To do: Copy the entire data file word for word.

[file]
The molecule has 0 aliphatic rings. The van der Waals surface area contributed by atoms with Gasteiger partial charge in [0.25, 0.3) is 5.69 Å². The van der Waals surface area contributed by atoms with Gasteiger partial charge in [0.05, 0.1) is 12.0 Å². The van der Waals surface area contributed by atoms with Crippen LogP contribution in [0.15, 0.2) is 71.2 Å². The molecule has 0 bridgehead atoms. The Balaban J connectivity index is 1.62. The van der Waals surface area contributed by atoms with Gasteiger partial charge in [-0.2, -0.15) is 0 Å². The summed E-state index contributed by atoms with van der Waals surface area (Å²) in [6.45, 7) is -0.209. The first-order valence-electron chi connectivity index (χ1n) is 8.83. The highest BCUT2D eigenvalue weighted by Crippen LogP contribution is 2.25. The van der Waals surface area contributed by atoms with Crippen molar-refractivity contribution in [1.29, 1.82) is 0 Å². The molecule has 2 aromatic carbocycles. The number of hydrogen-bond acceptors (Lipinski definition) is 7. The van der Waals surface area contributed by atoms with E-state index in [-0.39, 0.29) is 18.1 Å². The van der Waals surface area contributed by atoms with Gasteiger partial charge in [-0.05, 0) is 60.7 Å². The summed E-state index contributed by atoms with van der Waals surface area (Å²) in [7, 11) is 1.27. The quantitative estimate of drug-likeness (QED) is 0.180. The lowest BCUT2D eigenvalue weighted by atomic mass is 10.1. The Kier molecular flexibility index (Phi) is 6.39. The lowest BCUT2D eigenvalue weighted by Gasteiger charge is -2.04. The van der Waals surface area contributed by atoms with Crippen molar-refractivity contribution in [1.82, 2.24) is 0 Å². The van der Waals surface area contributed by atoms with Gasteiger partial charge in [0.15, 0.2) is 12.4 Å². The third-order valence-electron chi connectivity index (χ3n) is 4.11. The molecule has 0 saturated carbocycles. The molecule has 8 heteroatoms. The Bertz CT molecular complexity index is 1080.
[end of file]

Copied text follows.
The molecule has 0 aliphatic rings. The van der Waals surface area contributed by atoms with Gasteiger partial charge in [0.25, 0.3) is 5.69 Å². The van der Waals surface area contributed by atoms with Gasteiger partial charge in [0.05, 0.1) is 12.0 Å². The van der Waals surface area contributed by atoms with Crippen LogP contribution in [0.15, 0.2) is 71.2 Å². The molecule has 0 bridgehead atoms. The Balaban J connectivity index is 1.62. The van der Waals surface area contributed by atoms with Gasteiger partial charge in [-0.2, -0.15) is 0 Å². The summed E-state index contributed by atoms with van der Waals surface area (Å²) in [6.45, 7) is -0.209. The first-order valence-electron chi connectivity index (χ1n) is 8.83. The highest BCUT2D eigenvalue weighted by Crippen LogP contribution is 2.25. The van der Waals surface area contributed by atoms with Crippen molar-refractivity contribution in [1.29, 1.82) is 0 Å². The molecule has 2 aromatic carbocycles. The number of hydrogen-bond acceptors (Lipinski definition) is 7. The van der Waals surface area contributed by atoms with E-state index in [-0.39, 0.29) is 18.1 Å². The van der Waals surface area contributed by atoms with Gasteiger partial charge in [-0.05, 0) is 60.7 Å². The summed E-state index contributed by atoms with van der Waals surface area (Å²) in [7, 11) is 1.27. The quantitative estimate of drug-likeness (QED) is 0.180. The lowest BCUT2D eigenvalue weighted by atomic mass is 10.1. The Kier molecular flexibility index (Phi) is 6.39. The lowest BCUT2D eigenvalue weighted by Gasteiger charge is -2.04. The van der Waals surface area contributed by atoms with Crippen molar-refractivity contribution in [1.82, 2.24) is 0 Å². The van der Waals surface area contributed by atoms with Gasteiger partial charge in [0.15, 0.2) is 12.4 Å². The third-order valence-electron chi connectivity index (χ3n) is 4.11. The molecule has 0 saturated carbocycles. The molecule has 8 heteroatoms. The Bertz CT molecular complexity index is 1080.